Wednesday, April 17, 2013

The Boston Marathon: Split Time

It was a crystalline spring day in Boston, many would say the perfect day for a marathon. Clouds drifted across a brilliant blue sky while planes with banners advertising local businesses circled overhead. As my husband, son, and I made our way along I-90 to our marathon post, we watched dozens of fans parade across the bridge to the Red Sox game. Finally, it seemed spring had arrived, and with it all the hope and promise that comes with watching some 27,000 runners fulfill their dream of running the Boston Marathon.
An old college friend had flown in from Baltimore for the weekend and we’d been ribbing him about how crazy he was to put his body through 26.2 relentless miles. Still, there was something inspiring about listening to him as he mapped out his marathon strategy. He was calculating split times that would lead him to the finish line in about three and a half hours.

When our family arrived at the race’s half-way point in Wellesley, we parked and planted our collapsible chairs on the sidelines. Nicholas, our four-year-old, held a sign with our friend’s favorite mottos on it: “Don’t talk about it; BE about it!” And “Don’t quiver!” We watched the muscular wheelchair competitors zip by, soon followed by the elite women runners, and then, the elite men runners, all looking as if they’d hardly broken a sweat.
Nicholas loved the runners’ flamboyant costumes–Irish hats, tutus covering shorts, the funny man on stilts, the host of runners who had spelled out their names on their biceps, encouraging cheerleading. It was a glorious reminder of what makes the Boston marathon so special – a flock of thousands, runners and spectators alike–bound together by bonhomie, perseverance, dedication, hard work.  All are values we work hard to instill in our children, but it can be difficult to do so in the abstract. When those values come visibly to life in a throng of runners, however, it’s impossible not to be awestruck.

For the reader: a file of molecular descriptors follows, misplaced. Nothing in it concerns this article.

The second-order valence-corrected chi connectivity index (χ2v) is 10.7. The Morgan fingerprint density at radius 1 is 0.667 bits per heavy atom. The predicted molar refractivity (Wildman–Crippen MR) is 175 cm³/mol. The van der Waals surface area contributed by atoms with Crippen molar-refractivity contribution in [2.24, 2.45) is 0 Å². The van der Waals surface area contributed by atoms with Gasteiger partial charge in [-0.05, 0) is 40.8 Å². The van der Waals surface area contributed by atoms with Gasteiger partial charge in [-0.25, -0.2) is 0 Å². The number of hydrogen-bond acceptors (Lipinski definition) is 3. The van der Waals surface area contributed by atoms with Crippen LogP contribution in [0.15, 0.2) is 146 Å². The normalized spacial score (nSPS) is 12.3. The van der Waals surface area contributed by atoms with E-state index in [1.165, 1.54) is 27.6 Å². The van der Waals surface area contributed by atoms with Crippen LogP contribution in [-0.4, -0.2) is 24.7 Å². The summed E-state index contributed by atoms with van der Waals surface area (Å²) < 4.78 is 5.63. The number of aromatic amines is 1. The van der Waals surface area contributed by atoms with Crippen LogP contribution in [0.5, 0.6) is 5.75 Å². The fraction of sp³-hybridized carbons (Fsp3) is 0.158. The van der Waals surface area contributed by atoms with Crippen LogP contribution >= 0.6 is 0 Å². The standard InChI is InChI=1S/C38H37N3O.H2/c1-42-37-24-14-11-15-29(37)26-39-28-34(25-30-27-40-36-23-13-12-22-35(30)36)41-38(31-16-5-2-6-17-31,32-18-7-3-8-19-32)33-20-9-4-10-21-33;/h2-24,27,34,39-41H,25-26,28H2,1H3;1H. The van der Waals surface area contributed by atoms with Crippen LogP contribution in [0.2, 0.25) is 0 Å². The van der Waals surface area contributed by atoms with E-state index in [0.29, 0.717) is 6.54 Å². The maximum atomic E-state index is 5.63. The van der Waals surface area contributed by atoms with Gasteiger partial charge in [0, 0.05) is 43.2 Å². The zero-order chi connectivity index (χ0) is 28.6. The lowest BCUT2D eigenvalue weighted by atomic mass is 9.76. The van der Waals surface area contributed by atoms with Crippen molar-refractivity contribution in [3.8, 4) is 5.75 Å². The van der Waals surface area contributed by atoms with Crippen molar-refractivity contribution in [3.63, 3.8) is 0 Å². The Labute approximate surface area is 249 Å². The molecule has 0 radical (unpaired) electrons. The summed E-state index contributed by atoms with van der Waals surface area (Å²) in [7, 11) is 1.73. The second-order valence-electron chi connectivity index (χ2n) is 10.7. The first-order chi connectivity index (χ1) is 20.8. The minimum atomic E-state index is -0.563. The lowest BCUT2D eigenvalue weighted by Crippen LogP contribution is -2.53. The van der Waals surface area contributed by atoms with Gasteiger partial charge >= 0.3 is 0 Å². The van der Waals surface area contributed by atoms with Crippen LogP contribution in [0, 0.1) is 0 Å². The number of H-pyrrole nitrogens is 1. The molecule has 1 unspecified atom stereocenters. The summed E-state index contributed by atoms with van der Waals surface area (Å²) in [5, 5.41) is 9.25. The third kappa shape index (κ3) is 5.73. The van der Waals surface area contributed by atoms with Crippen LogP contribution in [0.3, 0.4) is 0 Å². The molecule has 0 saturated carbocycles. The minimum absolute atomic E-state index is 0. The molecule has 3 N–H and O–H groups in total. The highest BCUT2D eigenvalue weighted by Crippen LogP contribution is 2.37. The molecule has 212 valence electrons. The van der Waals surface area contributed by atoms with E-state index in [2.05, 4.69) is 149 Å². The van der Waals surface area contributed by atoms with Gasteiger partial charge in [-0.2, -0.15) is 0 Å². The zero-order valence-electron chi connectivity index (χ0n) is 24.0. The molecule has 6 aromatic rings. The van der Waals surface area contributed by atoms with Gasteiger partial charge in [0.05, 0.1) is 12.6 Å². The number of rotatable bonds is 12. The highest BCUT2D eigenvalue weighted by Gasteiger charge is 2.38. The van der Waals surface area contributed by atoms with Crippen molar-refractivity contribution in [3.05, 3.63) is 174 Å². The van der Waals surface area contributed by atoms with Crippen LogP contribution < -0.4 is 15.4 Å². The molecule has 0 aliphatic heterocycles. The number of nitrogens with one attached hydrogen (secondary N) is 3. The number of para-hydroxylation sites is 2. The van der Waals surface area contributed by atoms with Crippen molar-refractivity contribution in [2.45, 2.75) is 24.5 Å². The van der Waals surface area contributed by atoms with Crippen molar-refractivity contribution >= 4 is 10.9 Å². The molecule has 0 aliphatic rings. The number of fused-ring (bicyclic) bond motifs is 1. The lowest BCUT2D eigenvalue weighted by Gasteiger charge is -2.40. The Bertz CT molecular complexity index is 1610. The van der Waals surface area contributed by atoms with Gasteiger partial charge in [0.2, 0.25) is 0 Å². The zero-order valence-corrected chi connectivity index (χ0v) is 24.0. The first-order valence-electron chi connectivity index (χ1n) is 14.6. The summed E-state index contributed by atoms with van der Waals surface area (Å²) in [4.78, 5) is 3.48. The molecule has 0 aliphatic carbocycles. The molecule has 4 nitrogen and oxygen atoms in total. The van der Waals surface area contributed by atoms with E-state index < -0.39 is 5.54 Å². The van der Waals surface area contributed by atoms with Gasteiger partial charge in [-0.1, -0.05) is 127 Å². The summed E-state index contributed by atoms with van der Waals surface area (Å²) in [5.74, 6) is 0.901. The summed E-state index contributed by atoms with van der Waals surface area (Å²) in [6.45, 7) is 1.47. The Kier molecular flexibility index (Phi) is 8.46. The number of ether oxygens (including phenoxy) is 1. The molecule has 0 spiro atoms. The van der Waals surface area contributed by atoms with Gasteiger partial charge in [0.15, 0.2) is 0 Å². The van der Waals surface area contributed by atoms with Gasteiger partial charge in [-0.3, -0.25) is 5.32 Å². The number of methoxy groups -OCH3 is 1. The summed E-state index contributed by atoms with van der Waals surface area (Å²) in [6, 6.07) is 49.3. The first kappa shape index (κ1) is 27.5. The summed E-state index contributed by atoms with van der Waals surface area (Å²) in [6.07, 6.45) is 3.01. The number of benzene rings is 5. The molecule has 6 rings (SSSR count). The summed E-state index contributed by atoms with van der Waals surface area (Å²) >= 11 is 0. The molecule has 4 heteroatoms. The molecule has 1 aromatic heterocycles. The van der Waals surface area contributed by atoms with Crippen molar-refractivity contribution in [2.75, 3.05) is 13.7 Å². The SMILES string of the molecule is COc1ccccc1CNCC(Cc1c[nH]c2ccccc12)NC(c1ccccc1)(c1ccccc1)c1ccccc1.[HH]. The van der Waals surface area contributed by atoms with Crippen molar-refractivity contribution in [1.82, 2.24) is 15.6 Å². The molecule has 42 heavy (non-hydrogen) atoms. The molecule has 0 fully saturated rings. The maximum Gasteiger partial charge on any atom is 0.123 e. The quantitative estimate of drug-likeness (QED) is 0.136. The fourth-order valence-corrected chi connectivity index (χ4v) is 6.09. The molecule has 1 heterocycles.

When our friend ran by us, we cheered like the crazy fans we were. He shouted out to Nicholas, which made my son cheer even louder. This, thankfully, is the thing Nicholas remembers most about the race.
Eventually, with the news that he’d crossed the finish line (we’d been tracking him on-line), we loaded up our chairs and headed home.  Once home, my husband and son headed to the park to toss around a baseball. It was then that I clicked on the computer, only to discover the horrific events occurring downtown. The newscasts were even more terrifying, showing the searing first images from the blasts.

I texted my husband, then raced to the park when I couldn’t reach him. Had he heard from Rodney? Like so many others, I told myself our friend was fine.  But my heart was sick with the uncertainty of not knowing what had happened to him or the hundreds of others who’d been at the finish line at that moment.
After a few frazzled minutes, we realized Rodney had sent us a text shortly after the explosions. He was OK. At home, we listened to the news while Nicholas played in another room, our hearts sinking with each fresh report.  Eventually, we learned that an eight-year-old boy was among the fatalities. It struck us breathless, as it did so many parents.

Here we’d been tracking the on-line split times of our friend, focused on a beautiful day, the triumph of spirit and sheer will. But after we got word of the explosion, it was as if time itself split in two: Before and After.  
Twenty-four hours later we got the devastating news that the mother of the boy who was killed is a dear friend of my husband’s cousin.  The tragedy seems incomprehensible. But now it feels even more real, as if it has taken up residence just down the street. And in the hours since, one heartbreaking story after another has spilled forth. So many families have been shattered by this horrific event. So many Bostonians feel a palpable pain.

Yes, Boston is strong. Yes, the city is resilient. Yes, the authorities will find the culprits.  As Bostonians, we will help each other as we always do; we will lace up our running sneakers and keep going. We will try our darnedest not to quiver. But countless families have been irrevocably broken. And for that, our collective hearts are aching, our sorrow infinite.

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